I love Cordova Bay Beach and Gyro. We live near Cordova Bay so it’s quick to get to and gets hot there in the summer. Perfect for a quick dip in the ocean to cool off. Durrance lake is another swim spot we take the kids to a lot in the summer. The lake water is warm so the kids like it better for swimming.

Do you identify as an athlete?

No, not really. I don’t consider myself an athlete, but I am athletic. I was a competitive horseback rider when I was younger, and I used to snowboard quite a bit. I lived in Whistler for a year; did the ski bum thing there for a season. That was a lot of fun. These days my exercise consists of running, hiking, cycling, and bootcamps – with Reel Life Fitness. It’s been a great way to meet amazing women. So I guess I’m athletic. When people ask me what my sport is, I say I don’t have a sport.

Would you say “being a mom” is a sport?

Well, yes, actually. But it’s not recognized as a sport. Being a mom can be a full-on fitness regime. I’m an active mom. You’ll find me running with my children in the double buggy, or hiking with them. I’ve exposed them to hiking right from the start, which is great now, because they love getting out and exploring the trails. But also, when I’m “momming”, it’s physical. Carrying a baby while you do your life is like carrying a twenty pound flour bag around while you try and accomplish daily tasks. Moms and Dads suffer from repetitive stress and other sports-like injuries all the time.

The reality is that pregnancy is a marathon.

Do mother’s book in to see you as a physio?

Yes, totally, breast feeding shoulder is a real thing! [laughter] I see mothers/fathers/parents all the time. They can get carpal tunnel, tennis elbow, rotator cuff strains, back pain, etc..from lifting and carrying kids. The thing about carrying children is it’s not evenly distributed weight. It’s off-centre and you’re not in a controlled environment. It can be like lifting weights with really bad form. Life comes at you pretty fast, and you just forge ahead as best you can. Also, recovery from child birth can be tough, and it takes time. Activity levels can change a lot for parents. I don’t want to generalize or tell a single story about this topic, because every pregnancy and every baby is so very different.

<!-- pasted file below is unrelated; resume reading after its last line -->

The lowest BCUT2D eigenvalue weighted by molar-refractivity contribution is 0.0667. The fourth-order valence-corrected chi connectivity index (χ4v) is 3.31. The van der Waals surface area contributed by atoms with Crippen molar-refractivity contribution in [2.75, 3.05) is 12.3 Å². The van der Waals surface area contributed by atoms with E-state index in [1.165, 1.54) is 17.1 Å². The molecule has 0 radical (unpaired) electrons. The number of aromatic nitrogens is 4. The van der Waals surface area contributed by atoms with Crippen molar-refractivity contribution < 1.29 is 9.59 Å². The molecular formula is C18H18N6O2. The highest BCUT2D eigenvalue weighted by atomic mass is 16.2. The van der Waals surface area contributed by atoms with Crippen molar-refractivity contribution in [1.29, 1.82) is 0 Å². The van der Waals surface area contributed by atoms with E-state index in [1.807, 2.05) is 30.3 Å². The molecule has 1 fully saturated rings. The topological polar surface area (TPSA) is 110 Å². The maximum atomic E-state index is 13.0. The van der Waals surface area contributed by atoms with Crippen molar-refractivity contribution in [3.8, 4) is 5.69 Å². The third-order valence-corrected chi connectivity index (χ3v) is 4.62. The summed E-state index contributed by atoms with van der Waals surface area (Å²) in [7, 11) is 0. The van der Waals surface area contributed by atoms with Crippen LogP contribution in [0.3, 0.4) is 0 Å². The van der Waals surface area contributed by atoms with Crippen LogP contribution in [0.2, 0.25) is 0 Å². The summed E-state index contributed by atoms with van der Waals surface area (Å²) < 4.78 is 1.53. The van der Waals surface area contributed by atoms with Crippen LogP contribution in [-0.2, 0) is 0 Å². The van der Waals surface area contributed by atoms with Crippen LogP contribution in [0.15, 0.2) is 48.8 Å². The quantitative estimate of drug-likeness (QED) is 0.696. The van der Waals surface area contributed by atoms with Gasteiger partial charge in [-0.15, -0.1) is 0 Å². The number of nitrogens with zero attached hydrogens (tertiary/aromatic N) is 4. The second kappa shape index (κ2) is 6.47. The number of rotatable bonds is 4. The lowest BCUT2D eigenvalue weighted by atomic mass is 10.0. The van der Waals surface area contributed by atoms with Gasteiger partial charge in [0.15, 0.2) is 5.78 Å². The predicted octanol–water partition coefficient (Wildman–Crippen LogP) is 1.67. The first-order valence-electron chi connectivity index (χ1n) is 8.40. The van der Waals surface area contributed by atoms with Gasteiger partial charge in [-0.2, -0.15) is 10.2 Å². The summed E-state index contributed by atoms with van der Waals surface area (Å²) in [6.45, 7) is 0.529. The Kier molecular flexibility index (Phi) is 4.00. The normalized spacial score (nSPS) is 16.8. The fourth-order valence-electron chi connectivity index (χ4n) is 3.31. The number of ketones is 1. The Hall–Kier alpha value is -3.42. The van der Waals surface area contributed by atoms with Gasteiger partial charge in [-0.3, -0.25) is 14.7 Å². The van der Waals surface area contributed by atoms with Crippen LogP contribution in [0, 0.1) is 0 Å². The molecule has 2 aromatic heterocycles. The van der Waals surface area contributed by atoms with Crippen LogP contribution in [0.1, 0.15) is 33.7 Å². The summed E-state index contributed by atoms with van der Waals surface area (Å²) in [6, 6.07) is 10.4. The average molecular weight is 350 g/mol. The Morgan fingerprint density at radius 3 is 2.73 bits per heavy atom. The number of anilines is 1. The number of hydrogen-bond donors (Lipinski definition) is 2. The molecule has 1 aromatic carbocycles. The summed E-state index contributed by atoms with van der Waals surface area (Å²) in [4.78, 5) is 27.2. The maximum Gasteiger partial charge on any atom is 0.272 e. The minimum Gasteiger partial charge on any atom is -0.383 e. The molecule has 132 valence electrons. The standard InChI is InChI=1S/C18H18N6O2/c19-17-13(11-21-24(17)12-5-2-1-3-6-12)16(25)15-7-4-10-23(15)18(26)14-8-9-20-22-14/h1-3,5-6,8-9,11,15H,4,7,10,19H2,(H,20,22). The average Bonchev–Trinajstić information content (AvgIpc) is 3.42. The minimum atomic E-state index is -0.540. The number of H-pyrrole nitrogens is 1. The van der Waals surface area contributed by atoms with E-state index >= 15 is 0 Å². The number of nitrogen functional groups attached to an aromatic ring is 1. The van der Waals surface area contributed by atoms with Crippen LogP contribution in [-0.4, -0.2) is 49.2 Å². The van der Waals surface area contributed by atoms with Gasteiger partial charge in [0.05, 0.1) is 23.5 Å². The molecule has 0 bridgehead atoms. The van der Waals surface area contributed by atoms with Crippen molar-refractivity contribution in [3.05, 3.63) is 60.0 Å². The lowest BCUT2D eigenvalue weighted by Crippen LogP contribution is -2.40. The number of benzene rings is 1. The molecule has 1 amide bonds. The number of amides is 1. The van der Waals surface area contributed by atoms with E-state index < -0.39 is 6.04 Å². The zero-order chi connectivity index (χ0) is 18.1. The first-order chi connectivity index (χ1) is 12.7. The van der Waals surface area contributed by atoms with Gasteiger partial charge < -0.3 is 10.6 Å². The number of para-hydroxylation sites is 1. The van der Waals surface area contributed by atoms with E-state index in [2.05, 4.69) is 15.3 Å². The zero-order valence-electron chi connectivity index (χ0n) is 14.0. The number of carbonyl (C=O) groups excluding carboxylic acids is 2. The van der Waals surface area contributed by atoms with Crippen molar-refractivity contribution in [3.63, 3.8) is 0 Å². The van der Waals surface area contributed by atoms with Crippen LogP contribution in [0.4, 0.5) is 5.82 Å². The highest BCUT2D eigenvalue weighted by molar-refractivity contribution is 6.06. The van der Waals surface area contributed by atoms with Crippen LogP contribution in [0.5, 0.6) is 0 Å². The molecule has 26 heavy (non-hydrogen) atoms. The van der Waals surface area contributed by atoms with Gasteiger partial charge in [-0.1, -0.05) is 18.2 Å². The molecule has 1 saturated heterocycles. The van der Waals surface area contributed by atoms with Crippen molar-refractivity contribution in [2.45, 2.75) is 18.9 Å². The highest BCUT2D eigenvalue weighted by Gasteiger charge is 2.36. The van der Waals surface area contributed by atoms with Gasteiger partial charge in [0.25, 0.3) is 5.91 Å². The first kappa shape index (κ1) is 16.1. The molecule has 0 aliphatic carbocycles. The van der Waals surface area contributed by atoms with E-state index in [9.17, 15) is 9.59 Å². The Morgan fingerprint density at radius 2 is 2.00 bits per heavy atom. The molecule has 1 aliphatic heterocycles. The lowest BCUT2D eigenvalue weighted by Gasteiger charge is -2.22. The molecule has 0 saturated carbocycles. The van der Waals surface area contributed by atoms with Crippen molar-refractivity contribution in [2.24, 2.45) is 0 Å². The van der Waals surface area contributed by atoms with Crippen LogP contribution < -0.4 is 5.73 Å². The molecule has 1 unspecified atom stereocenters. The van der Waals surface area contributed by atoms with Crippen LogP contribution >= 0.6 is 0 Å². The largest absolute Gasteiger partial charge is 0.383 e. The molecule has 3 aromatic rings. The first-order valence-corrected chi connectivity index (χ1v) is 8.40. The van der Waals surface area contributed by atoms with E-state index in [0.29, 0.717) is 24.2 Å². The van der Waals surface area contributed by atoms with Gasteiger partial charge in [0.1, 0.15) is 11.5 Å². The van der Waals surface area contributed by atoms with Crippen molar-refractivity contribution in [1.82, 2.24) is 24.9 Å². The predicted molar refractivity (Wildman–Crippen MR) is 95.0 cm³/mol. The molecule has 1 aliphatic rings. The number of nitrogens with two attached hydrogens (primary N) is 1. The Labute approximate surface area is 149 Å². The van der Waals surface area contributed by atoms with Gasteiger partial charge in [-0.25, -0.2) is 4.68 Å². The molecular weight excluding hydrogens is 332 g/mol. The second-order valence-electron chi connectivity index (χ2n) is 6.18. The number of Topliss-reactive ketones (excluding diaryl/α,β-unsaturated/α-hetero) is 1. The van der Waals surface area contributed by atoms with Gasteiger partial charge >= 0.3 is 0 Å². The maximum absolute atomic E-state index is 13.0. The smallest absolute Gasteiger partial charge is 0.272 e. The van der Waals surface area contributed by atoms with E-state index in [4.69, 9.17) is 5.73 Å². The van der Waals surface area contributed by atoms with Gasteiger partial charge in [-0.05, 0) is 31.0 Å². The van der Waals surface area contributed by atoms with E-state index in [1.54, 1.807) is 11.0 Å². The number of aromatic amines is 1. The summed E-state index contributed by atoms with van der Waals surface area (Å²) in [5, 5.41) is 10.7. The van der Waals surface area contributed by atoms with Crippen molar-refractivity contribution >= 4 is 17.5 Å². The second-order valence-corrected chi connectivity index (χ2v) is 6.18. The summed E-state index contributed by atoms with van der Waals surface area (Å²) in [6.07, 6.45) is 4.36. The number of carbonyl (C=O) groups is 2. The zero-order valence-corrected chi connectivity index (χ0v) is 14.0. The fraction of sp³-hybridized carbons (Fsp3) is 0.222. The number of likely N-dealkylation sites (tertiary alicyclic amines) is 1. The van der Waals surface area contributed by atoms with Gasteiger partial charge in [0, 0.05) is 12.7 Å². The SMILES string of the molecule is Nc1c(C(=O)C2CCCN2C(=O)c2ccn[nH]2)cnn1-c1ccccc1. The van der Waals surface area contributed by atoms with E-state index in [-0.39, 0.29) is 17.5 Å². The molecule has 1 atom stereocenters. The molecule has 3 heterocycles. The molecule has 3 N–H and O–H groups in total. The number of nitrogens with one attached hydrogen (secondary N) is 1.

Pregnancy seems like serious training?

The reality is that pregnancy is a marathon. In my opinion, physiotherapy, massage therapy, acupuncture, chiropractic, and osteopathic care can be really helpful in making for a more comfortable pregnancy.

Can people see you preventatively?

Absolutely! I usually don’t have the chance to see people in advance, as it’s more human nature to seek out treatment after we are in pain. Even then, sometimes people tend to wait until the pain worsens. People can hesitate when they have just a little pain, and often wait to see if it’ll resolve. I’m even guilty of this. It’s a natural reaction. Treatment early on is always beneficial. Prevention would obviously be the best, but this isn’t so much the reality. I can often notice from people’s gait that they could benefit from preventative work – hazard of the job I guess. My husband has even started to notice un-optimal gait patterns. He’ll point them out to me when we’re out and about together. It’s spilling over to him now!

Concluding thoughts?

I love my job! I love meeting new people all the time. I feel so fortunate to be doing what I do, and to be able to help people in some way.

Jessica and family.